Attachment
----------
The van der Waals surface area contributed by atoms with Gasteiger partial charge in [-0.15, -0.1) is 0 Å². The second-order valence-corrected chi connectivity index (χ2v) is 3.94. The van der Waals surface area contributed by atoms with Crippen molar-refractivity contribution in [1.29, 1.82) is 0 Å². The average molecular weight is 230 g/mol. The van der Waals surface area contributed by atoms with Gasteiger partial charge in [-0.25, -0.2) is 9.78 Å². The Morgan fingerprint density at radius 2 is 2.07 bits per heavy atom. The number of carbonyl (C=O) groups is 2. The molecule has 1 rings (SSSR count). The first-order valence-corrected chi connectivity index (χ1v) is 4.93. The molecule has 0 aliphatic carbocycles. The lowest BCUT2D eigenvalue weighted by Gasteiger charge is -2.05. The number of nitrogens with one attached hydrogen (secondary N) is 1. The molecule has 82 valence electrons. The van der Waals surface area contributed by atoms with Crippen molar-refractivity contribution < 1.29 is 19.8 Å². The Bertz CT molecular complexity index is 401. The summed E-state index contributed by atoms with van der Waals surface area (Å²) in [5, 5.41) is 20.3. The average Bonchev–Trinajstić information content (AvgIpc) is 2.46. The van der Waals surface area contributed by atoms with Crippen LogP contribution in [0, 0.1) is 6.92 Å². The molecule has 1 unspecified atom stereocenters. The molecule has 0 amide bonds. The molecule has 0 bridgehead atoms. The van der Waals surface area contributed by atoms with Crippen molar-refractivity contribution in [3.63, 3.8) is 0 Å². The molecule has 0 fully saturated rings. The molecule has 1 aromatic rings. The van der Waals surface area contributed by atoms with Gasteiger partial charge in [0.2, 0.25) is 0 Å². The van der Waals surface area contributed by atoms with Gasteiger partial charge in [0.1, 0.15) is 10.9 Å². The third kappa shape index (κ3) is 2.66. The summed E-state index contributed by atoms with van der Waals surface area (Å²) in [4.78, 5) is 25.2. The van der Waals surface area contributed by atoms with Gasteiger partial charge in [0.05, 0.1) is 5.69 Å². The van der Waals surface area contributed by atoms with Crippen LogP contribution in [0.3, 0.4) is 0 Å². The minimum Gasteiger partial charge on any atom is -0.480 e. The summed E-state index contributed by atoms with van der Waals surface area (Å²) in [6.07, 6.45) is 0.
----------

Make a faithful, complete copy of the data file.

The van der Waals surface area contributed by atoms with Gasteiger partial charge in [-0.15, -0.1) is 0 Å². The second-order valence-corrected chi connectivity index (χ2v) is 3.94. The van der Waals surface area contributed by atoms with Crippen molar-refractivity contribution in [1.29, 1.82) is 0 Å². The average molecular weight is 230 g/mol. The van der Waals surface area contributed by atoms with Gasteiger partial charge in [-0.25, -0.2) is 9.78 Å². The Morgan fingerprint density at radius 2 is 2.07 bits per heavy atom. The number of carbonyl (C=O) groups is 2. The molecule has 1 rings (SSSR count). The first-order valence-corrected chi connectivity index (χ1v) is 4.93. The molecule has 0 aliphatic carbocycles. The lowest BCUT2D eigenvalue weighted by Gasteiger charge is -2.05. The number of nitrogens with one attached hydrogen (secondary N) is 1. The molecule has 82 valence electrons. The van der Waals surface area contributed by atoms with Crippen molar-refractivity contribution < 1.29 is 19.8 Å². The Bertz CT molecular complexity index is 401. The summed E-state index contributed by atoms with van der Waals surface area (Å²) in [5, 5.41) is 20.3. The average Bonchev–Trinajstić information content (AvgIpc) is 2.46. The van der Waals surface area contributed by atoms with Crippen LogP contribution in [0, 0.1) is 6.92 Å². The molecule has 1 unspecified atom stereocenters. The molecule has 0 amide bonds. The molecule has 0 bridgehead atoms. The van der Waals surface area contributed by atoms with Crippen molar-refractivity contribution in [3.63, 3.8) is 0 Å². The molecule has 0 fully saturated rings. The molecule has 1 aromatic rings. The van der Waals surface area contributed by atoms with Gasteiger partial charge in [0.2, 0.25) is 0 Å². The van der Waals surface area contributed by atoms with Gasteiger partial charge in [0.1, 0.15) is 10.9 Å². The third kappa shape index (κ3) is 2.66. The summed E-state index contributed by atoms with van der Waals surface area (Å²) in [4.78, 5) is 25.2. The van der Waals surface area contributed by atoms with Gasteiger partial charge in [0.05, 0.1) is 5.69 Å². The van der Waals surface area contributed by atoms with Crippen LogP contribution in [0.3, 0.4) is 0 Å². The minimum Gasteiger partial charge on any atom is -0.480 e. The summed E-state index contributed by atoms with van der Waals surface area (Å²) in [6.07, 6.45) is 0.